Revisiting the New Normal Hypothesis

Bertrand Candelon*, Alina Carare, Keith Miao

*Corresponding author for this work

Research output: Contribution to journalArticleAcademicpeer-review


The paper estimates the impact of crises on output growth, augmenting Cerra and Saxena's (2008) analysis by extending the data until 2010, and by taking into account globalization and contagion effects. The paper finds that the decline in output growth rates following currency, banking and stock market crises are much larger in the sample ending in 2010, than in the one ending in 2001. The results are robust across different specifications and crisis databases. The paper finds that globalization, estimated using a factor augmented panel, has benefitted economic growth in the long run, but those gains have been diminishing in the new millennium. Moreover, globalization also amplifies the negative effects of crises, especially for upper middle and high income OECD countries, starting with the new millenium. As such, lower output growth is to be expected as the new norm, especially in these more advanced economies for a lot longer than what would have been expected in an usual cyclical recovery, confirming El-Erian and PIMCO's (2009) statement of a "new normal." Last, but not least, the estimation using a factor augmented panel leads to results consistent with thresholds effects of finance and growth, and of globalization on growth. (C) 2015 Elsevier Ltd. All rights reserved.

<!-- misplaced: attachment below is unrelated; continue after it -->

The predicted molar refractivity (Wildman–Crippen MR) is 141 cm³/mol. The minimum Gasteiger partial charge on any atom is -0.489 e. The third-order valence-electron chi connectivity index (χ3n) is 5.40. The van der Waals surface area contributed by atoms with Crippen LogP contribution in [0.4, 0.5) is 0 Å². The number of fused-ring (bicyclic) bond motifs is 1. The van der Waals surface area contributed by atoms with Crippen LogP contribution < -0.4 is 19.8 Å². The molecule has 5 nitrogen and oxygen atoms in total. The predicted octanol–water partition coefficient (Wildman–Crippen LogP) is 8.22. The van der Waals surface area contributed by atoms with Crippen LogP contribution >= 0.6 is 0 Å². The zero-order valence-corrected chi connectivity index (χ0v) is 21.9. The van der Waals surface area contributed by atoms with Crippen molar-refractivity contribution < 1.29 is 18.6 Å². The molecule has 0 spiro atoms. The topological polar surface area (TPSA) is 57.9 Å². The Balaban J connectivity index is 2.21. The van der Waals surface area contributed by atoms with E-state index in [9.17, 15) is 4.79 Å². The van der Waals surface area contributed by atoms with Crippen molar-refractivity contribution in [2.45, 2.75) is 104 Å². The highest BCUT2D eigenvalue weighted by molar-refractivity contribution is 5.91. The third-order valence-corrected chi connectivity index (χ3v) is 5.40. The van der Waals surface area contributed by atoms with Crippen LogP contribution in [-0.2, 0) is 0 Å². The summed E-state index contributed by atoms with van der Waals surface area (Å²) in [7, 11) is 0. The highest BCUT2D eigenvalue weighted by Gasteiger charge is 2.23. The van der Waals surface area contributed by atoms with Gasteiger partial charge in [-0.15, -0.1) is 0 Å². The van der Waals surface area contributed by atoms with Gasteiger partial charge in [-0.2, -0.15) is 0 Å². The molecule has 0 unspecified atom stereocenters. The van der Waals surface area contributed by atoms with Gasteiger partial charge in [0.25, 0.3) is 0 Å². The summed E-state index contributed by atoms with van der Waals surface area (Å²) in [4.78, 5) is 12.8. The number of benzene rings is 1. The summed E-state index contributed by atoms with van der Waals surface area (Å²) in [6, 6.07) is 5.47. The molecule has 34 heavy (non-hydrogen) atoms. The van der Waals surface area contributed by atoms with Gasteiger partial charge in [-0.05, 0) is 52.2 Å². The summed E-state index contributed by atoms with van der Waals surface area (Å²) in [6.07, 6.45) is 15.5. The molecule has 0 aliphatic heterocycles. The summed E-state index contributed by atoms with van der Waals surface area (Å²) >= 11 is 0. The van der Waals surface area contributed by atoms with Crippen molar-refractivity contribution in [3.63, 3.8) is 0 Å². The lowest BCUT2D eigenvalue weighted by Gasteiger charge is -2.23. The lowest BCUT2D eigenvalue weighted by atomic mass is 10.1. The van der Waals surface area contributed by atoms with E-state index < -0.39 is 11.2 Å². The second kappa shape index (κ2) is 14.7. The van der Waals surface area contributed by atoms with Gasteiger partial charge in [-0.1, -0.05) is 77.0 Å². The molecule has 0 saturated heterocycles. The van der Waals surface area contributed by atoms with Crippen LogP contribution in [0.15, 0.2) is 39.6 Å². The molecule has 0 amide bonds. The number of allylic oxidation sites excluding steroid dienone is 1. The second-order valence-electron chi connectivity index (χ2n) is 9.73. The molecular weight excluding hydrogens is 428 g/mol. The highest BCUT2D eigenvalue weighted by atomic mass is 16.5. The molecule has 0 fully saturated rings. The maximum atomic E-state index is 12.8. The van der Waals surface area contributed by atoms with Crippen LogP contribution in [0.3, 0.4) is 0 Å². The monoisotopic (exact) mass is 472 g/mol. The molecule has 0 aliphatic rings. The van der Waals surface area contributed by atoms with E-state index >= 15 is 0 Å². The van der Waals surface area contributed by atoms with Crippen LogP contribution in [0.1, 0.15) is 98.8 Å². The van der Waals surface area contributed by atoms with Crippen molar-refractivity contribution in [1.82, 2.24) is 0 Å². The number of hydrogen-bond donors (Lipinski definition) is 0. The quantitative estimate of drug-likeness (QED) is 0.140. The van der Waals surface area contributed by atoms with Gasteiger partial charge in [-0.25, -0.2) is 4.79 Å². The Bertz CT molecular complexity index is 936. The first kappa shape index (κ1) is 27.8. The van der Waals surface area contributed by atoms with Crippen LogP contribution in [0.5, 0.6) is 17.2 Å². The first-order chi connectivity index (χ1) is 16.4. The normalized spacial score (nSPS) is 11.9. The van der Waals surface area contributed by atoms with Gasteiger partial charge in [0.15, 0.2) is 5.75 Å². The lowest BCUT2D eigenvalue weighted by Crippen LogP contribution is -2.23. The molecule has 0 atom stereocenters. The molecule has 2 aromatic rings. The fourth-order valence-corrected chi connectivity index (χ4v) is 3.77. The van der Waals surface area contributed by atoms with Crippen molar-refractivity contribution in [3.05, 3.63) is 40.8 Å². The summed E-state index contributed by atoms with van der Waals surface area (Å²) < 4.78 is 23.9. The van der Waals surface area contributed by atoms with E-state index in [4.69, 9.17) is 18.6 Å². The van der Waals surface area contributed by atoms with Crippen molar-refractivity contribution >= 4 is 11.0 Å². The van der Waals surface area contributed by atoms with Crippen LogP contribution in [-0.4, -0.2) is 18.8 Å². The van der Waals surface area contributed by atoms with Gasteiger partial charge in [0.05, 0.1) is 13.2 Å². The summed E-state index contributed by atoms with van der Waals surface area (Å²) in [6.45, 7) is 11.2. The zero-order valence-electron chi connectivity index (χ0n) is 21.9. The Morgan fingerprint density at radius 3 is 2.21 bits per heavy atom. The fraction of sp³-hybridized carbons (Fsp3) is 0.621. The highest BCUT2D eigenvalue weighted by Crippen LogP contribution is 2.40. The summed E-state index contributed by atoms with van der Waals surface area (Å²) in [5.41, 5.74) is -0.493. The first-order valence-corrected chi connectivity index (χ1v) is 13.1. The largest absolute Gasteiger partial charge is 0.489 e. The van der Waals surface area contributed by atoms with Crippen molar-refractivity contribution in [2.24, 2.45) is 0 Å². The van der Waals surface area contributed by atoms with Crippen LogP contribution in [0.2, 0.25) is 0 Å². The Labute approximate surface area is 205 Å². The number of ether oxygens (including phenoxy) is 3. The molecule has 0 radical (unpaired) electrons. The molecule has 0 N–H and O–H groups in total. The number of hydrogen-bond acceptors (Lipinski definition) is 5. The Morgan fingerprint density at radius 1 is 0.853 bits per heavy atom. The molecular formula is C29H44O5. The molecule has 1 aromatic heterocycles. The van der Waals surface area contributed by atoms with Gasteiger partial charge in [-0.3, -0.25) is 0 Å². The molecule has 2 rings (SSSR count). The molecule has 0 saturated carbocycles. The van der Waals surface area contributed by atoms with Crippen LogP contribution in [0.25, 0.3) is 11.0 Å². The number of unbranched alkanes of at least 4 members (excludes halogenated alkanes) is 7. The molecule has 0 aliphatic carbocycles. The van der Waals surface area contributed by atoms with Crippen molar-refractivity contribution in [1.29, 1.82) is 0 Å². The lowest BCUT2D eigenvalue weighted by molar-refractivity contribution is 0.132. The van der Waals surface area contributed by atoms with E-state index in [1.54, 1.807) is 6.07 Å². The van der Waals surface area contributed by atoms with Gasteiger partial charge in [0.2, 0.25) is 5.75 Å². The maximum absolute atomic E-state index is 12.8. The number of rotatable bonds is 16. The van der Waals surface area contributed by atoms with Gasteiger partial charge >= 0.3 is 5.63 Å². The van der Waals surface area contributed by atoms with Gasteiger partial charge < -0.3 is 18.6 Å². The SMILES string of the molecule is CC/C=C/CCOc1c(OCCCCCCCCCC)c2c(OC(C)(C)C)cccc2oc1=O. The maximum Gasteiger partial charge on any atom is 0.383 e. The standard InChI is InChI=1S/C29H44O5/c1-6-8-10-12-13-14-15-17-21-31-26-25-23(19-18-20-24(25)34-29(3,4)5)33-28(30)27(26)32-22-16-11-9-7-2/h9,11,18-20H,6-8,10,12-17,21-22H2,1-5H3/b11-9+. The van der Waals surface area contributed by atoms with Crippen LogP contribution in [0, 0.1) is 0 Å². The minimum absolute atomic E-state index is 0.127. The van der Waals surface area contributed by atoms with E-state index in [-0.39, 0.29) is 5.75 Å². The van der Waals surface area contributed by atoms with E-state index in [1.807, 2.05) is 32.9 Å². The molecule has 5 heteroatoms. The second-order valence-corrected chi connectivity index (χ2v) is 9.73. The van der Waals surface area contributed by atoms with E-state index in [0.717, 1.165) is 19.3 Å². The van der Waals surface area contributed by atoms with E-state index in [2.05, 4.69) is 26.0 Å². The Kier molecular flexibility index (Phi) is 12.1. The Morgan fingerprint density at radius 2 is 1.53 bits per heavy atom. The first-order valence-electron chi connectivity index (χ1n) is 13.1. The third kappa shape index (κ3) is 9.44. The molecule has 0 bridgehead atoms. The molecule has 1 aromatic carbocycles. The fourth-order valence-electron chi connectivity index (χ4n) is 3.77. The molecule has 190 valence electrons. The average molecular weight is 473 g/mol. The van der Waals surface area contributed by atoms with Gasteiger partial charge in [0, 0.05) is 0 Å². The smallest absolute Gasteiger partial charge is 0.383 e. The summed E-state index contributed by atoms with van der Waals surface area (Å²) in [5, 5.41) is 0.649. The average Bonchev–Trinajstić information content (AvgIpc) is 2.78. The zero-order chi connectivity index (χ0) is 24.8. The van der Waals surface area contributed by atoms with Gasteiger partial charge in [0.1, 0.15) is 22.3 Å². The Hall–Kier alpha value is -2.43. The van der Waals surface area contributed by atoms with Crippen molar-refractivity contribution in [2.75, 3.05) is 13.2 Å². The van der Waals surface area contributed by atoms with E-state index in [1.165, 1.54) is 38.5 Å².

Original languageEnglish
Pages (from-to)5-31
Number of pages27
JournalJournal of International Money and Finance
Publication statusPublished - Sep 2016


  • Contagion
  • New normal hypothesis
  • Financial crises
  • Banking crisis
  • Output growth

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